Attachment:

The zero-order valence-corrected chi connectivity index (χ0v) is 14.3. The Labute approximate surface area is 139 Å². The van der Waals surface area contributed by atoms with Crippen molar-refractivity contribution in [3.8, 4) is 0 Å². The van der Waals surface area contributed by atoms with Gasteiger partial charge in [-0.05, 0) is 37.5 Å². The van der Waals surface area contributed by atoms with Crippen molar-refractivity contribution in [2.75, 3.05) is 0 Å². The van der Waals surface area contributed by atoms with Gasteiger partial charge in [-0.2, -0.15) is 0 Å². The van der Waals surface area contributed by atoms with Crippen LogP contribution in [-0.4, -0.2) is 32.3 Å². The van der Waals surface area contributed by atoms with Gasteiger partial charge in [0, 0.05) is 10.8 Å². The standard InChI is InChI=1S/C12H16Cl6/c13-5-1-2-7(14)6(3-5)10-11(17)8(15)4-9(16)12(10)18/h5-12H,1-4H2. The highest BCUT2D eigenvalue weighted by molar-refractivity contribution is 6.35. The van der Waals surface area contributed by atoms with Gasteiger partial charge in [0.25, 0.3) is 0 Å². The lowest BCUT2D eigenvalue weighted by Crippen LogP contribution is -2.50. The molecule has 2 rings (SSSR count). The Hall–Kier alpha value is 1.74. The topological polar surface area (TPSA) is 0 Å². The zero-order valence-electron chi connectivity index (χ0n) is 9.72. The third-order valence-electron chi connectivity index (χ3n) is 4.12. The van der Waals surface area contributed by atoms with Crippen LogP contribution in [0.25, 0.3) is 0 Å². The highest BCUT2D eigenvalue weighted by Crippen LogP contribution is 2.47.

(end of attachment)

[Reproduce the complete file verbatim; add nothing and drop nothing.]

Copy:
The zero-order valence-corrected chi connectivity index (χ0v) is 14.3. The Labute approximate surface area is 139 Å². The van der Waals surface area contributed by atoms with Crippen molar-refractivity contribution in [3.8, 4) is 0 Å². The van der Waals surface area contributed by atoms with Gasteiger partial charge in [-0.05, 0) is 37.5 Å². The van der Waals surface area contributed by atoms with Crippen molar-refractivity contribution in [2.75, 3.05) is 0 Å². The van der Waals surface area contributed by atoms with Gasteiger partial charge in [-0.2, -0.15) is 0 Å². The van der Waals surface area contributed by atoms with Crippen LogP contribution in [-0.4, -0.2) is 32.3 Å². The van der Waals surface area contributed by atoms with Gasteiger partial charge in [0, 0.05) is 10.8 Å². The standard InChI is InChI=1S/C12H16Cl6/c13-5-1-2-7(14)6(3-5)10-11(17)8(15)4-9(16)12(10)18/h5-12H,1-4H2. The highest BCUT2D eigenvalue weighted by molar-refractivity contribution is 6.35. The van der Waals surface area contributed by atoms with Gasteiger partial charge in [0.25, 0.3) is 0 Å². The lowest BCUT2D eigenvalue weighted by Crippen LogP contribution is -2.50. The molecule has 2 rings (SSSR count). The Hall–Kier alpha value is 1.74. The topological polar surface area (TPSA) is 0 Å². The zero-order valence-electron chi connectivity index (χ0n) is 9.72. The third-order valence-electron chi connectivity index (χ3n) is 4.12. The van der Waals surface area contributed by atoms with Crippen LogP contribution in [0.25, 0.3) is 0 Å². The highest BCUT2D eigenvalue weighted by Crippen LogP contribution is 2.47.